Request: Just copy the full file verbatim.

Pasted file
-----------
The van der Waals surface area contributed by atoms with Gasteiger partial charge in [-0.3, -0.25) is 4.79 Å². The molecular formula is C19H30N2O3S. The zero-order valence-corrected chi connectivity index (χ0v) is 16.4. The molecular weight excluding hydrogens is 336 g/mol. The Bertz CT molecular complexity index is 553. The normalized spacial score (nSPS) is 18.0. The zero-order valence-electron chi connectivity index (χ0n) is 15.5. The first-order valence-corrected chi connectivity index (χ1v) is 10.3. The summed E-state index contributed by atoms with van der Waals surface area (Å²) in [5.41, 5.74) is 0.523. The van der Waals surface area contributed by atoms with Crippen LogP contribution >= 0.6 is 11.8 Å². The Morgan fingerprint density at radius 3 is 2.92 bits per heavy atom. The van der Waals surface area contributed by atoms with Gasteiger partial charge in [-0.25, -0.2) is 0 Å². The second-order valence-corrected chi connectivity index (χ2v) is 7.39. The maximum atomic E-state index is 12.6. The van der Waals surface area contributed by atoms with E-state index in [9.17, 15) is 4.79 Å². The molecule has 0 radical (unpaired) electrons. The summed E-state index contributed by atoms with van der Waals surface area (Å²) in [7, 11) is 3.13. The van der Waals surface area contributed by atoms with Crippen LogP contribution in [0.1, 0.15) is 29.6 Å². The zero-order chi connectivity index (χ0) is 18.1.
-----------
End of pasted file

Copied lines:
The van der Waals surface area contributed by atoms with Gasteiger partial charge in [-0.3, -0.25) is 4.79 Å². The molecular formula is C19H30N2O3S. The zero-order valence-corrected chi connectivity index (χ0v) is 16.4. The molecular weight excluding hydrogens is 336 g/mol. The Bertz CT molecular complexity index is 553. The normalized spacial score (nSPS) is 18.0. The zero-order valence-electron chi connectivity index (χ0n) is 15.5. The first-order valence-corrected chi connectivity index (χ1v) is 10.3. The summed E-state index contributed by atoms with van der Waals surface area (Å²) in [5.41, 5.74) is 0.523. The van der Waals surface area contributed by atoms with Crippen LogP contribution >= 0.6 is 11.8 Å². The Morgan fingerprint density at radius 3 is 2.92 bits per heavy atom. The van der Waals surface area contributed by atoms with Gasteiger partial charge in [-0.25, -0.2) is 0 Å². The second-order valence-corrected chi connectivity index (χ2v) is 7.39. The maximum atomic E-state index is 12.6. The van der Waals surface area contributed by atoms with E-state index in [9.17, 15) is 4.79 Å². The molecule has 0 radical (unpaired) electrons. The summed E-state index contributed by atoms with van der Waals surface area (Å²) in [7, 11) is 3.13. The van der Waals surface area contributed by atoms with Crippen LogP contribution in [0.1, 0.15) is 29.6 Å². The zero-order chi connectivity index (χ0) is 18.1.